Searching for connection is what defines humanity. We are looking to bond with people on a daily basis, and the night is without doubt a time and place where a connection is key for many. Clubs are places where we share a rhythm, groove, feeling, and dance floors are spaces that should be cherished for this exact reason.
Last November, at the first edition of BIT45, DTM Funk proved how soundscapes can accomplish this. Orchestrating the dancefloor from the minute he set foot behind the decks, boiling the crowd until the perfect temperature to play THAT last track. Take a read through this Behind The Decks with the Antwerp DJ to grasp how his vision and passion for music underlie his peak performance BIT debut:
You seemingly mix between different genres, being skilled enough to turn right when others might’ve gone left. You describe your own sound as ‘Afrocentric’ – what do you mean by this style?
I like (and as a DJ I think you should) to continuously immerse myself in music. For several years, it has struck me that my groove is based on a lot of African elements. And that most of the music I listen to at home originates in the African Diaspora. For me Afrocentric means a way of conveying music: looking for the connection in the room, exposing your soul.
Before coming up as DTM Funk, you organized dozens of parties in Antwerp. What are some of your fondest memories of these nights?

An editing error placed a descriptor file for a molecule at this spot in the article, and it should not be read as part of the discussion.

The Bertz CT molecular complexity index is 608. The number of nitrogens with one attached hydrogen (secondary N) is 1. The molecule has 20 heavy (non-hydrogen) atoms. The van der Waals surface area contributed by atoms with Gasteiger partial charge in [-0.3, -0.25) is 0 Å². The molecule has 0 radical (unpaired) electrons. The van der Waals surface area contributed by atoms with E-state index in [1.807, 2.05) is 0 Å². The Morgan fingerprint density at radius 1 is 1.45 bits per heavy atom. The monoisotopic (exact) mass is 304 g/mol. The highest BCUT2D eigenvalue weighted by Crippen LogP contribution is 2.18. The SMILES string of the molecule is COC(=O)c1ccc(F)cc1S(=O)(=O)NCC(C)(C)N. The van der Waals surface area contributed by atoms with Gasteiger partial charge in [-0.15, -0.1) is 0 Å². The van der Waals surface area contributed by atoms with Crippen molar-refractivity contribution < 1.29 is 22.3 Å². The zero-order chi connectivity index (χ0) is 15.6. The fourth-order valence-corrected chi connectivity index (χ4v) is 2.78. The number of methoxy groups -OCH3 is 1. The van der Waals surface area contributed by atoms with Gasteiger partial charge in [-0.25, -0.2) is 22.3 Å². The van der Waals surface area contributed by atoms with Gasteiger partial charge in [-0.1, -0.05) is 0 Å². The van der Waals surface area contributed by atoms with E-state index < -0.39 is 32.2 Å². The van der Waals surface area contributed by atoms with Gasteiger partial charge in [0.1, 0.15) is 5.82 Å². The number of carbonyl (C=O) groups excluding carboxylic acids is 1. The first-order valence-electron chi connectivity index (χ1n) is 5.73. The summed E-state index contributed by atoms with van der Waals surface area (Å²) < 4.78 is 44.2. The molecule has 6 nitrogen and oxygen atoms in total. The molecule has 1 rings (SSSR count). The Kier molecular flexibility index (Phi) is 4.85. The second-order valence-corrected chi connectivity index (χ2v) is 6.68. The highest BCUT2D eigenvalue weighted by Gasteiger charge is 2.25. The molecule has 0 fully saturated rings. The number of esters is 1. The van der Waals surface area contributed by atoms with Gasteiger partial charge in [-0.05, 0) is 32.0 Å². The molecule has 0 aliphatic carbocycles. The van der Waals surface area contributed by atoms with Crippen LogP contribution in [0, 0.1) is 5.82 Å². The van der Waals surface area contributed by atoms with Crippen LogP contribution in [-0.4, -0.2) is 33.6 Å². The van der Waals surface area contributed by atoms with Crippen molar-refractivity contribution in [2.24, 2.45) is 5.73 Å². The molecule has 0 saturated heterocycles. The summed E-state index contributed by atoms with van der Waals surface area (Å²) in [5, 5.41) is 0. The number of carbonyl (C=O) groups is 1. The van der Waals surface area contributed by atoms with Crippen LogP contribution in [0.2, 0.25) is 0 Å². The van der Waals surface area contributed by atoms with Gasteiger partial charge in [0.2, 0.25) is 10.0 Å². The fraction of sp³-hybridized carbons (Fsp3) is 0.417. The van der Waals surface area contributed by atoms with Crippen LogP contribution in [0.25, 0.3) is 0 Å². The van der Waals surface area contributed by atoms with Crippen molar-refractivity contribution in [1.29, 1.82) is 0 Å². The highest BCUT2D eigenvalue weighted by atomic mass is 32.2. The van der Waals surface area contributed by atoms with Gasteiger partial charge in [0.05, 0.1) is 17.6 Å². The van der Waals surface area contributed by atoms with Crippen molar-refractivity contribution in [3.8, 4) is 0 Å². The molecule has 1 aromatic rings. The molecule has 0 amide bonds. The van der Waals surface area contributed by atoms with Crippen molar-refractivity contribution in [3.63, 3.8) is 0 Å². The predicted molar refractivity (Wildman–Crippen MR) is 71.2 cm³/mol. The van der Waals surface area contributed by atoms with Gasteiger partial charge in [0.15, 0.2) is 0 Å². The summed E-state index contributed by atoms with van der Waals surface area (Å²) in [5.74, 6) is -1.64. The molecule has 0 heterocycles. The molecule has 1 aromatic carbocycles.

When I first booked Carista in 2015 and also AliA in 2014 at a small event in Antwerp, few had made such a positive impression on me. But actually, the nicest feeling I get from my own party is when I can feel that there are hundreds of individuals (plus the DJ) on the dance floor and that everyone is still one. I also always get a nice feeling when I have booked DJs or musicians in their early years and see them grow afterward, such as AliA, Carista, Suze Ijo, Jarreau Vandal, DJ Taye, Bibi Seck…
It’s nice to be part of their process, even if it’s only one percent. But you will never hear me say that I discovered them, they did it themselves!
Did these nights shape you in some way or another?
For sure, that is the reason I will keep doing this until I die or go deaf.
Your own record label is called San-kofa Rhythms Records, on which you released Black Gravity Rhythm Vol.001. How are releases on this label different from – for example – your club mixes?
In my mind, music is just music. But on the other hand, I want to make people listen to music with my label. Enabling them to find their own feeling and soul in every release.
You’re a digger providing dancers with music from all over the world. What is your favorite most recent find?
I will use my joker (haha)!! Found 2 years ago in a record store. Was hesitant to get it for 30 minutes, because the pile of records was already big. Ended up not buying it in the end, but luckily a repress came out a few weeks ago.
Something you want to share with the dancers you always seem to find a connection with?
Fxck DJ’s, don’t make them superstars. It’s all about the connection between dancers and the people playing the music.
Thanks David, until we meet again!